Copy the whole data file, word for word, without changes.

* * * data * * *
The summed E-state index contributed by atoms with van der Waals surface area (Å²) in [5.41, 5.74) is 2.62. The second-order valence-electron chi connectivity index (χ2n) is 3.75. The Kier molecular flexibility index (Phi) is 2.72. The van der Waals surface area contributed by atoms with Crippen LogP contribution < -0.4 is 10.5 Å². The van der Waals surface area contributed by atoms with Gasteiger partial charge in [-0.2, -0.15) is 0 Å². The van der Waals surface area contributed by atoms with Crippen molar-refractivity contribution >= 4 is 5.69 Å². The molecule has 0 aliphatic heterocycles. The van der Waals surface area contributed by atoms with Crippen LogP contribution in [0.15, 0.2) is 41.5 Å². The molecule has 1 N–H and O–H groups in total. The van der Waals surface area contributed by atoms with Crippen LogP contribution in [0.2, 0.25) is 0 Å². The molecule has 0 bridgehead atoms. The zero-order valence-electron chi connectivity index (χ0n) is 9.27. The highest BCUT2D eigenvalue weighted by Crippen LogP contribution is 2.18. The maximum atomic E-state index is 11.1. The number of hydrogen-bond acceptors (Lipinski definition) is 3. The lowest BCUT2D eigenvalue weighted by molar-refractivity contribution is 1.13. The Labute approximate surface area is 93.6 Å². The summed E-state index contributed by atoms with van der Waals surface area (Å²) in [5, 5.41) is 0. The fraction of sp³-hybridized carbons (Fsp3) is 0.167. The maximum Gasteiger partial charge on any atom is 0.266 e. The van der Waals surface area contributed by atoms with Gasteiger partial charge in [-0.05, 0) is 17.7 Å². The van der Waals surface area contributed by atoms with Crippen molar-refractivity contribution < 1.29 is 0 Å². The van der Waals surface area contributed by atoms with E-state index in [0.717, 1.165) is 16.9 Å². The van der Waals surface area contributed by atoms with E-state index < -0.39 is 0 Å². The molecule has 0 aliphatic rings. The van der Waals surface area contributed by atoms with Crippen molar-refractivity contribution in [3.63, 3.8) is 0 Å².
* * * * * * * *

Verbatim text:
The summed E-state index contributed by atoms with van der Waals surface area (Å²) in [5.41, 5.74) is 2.62. The second-order valence-electron chi connectivity index (χ2n) is 3.75. The Kier molecular flexibility index (Phi) is 2.72. The van der Waals surface area contributed by atoms with Crippen LogP contribution < -0.4 is 10.5 Å². The van der Waals surface area contributed by atoms with Gasteiger partial charge in [-0.2, -0.15) is 0 Å². The van der Waals surface area contributed by atoms with Crippen molar-refractivity contribution >= 4 is 5.69 Å². The molecule has 0 aliphatic heterocycles. The van der Waals surface area contributed by atoms with Crippen LogP contribution in [0.15, 0.2) is 41.5 Å². The molecule has 1 N–H and O–H groups in total. The van der Waals surface area contributed by atoms with Crippen LogP contribution in [0.2, 0.25) is 0 Å². The molecule has 0 bridgehead atoms. The zero-order valence-electron chi connectivity index (χ0n) is 9.27. The highest BCUT2D eigenvalue weighted by Crippen LogP contribution is 2.18. The maximum atomic E-state index is 11.1. The number of hydrogen-bond acceptors (Lipinski definition) is 3. The lowest BCUT2D eigenvalue weighted by molar-refractivity contribution is 1.13. The Labute approximate surface area is 93.6 Å². The summed E-state index contributed by atoms with van der Waals surface area (Å²) in [5, 5.41) is 0. The fraction of sp³-hybridized carbons (Fsp3) is 0.167. The maximum Gasteiger partial charge on any atom is 0.266 e. The van der Waals surface area contributed by atoms with Gasteiger partial charge in [-0.05, 0) is 17.7 Å². The van der Waals surface area contributed by atoms with Crippen molar-refractivity contribution < 1.29 is 0 Å². The van der Waals surface area contributed by atoms with E-state index in [0.717, 1.165) is 16.9 Å². The van der Waals surface area contributed by atoms with E-state index < -0.39 is 0 Å². The molecule has 0 aliphatic rings. The van der Waals surface area contributed by atoms with Crippen molar-refractivity contribution in [3.63, 3.8) is 0 Å².